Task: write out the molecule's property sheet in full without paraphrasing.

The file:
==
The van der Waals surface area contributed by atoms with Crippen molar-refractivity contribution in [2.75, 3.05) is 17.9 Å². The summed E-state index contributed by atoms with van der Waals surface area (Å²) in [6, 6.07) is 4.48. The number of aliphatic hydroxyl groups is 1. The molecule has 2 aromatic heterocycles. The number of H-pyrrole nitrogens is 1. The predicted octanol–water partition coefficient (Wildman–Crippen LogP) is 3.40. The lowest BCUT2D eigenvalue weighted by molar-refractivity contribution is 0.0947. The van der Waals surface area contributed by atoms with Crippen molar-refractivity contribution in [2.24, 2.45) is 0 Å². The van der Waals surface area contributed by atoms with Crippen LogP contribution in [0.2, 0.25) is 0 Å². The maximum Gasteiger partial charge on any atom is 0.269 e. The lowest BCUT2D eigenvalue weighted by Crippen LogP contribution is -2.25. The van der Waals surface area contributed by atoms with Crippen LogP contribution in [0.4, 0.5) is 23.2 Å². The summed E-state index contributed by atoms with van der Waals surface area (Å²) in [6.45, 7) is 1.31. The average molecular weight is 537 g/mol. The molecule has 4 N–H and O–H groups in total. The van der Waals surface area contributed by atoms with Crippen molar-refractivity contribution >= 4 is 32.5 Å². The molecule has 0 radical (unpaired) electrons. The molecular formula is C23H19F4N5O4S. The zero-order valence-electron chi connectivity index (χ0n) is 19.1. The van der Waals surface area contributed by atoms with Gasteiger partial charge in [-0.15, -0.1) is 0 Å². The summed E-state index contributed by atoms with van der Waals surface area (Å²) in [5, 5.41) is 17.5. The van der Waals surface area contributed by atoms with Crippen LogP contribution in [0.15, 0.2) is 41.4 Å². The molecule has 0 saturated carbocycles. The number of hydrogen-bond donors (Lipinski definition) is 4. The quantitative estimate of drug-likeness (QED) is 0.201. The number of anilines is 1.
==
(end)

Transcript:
The van der Waals surface area contributed by atoms with Crippen molar-refractivity contribution in [2.75, 3.05) is 17.9 Å². The summed E-state index contributed by atoms with van der Waals surface area (Å²) in [6, 6.07) is 4.48. The number of aliphatic hydroxyl groups is 1. The molecule has 2 aromatic heterocycles. The number of H-pyrrole nitrogens is 1. The predicted octanol–water partition coefficient (Wildman–Crippen LogP) is 3.40. The lowest BCUT2D eigenvalue weighted by molar-refractivity contribution is 0.0947. The van der Waals surface area contributed by atoms with Crippen molar-refractivity contribution in [2.24, 2.45) is 0 Å². The van der Waals surface area contributed by atoms with Crippen LogP contribution in [0.2, 0.25) is 0 Å². The maximum Gasteiger partial charge on any atom is 0.269 e. The lowest BCUT2D eigenvalue weighted by Crippen LogP contribution is -2.25. The van der Waals surface area contributed by atoms with Crippen LogP contribution in [0.4, 0.5) is 23.2 Å². The summed E-state index contributed by atoms with van der Waals surface area (Å²) in [6.45, 7) is 1.31. The average molecular weight is 537 g/mol. The molecule has 4 N–H and O–H groups in total. The van der Waals surface area contributed by atoms with Crippen molar-refractivity contribution >= 4 is 32.5 Å². The molecule has 0 radical (unpaired) electrons. The molecular formula is C23H19F4N5O4S. The zero-order valence-electron chi connectivity index (χ0n) is 19.1. The van der Waals surface area contributed by atoms with Gasteiger partial charge in [-0.15, -0.1) is 0 Å². The summed E-state index contributed by atoms with van der Waals surface area (Å²) in [5, 5.41) is 17.5. The van der Waals surface area contributed by atoms with Crippen LogP contribution in [0.15, 0.2) is 41.4 Å². The molecule has 0 saturated carbocycles. The number of hydrogen-bond donors (Lipinski definition) is 4. The quantitative estimate of drug-likeness (QED) is 0.201. The number of anilines is 1.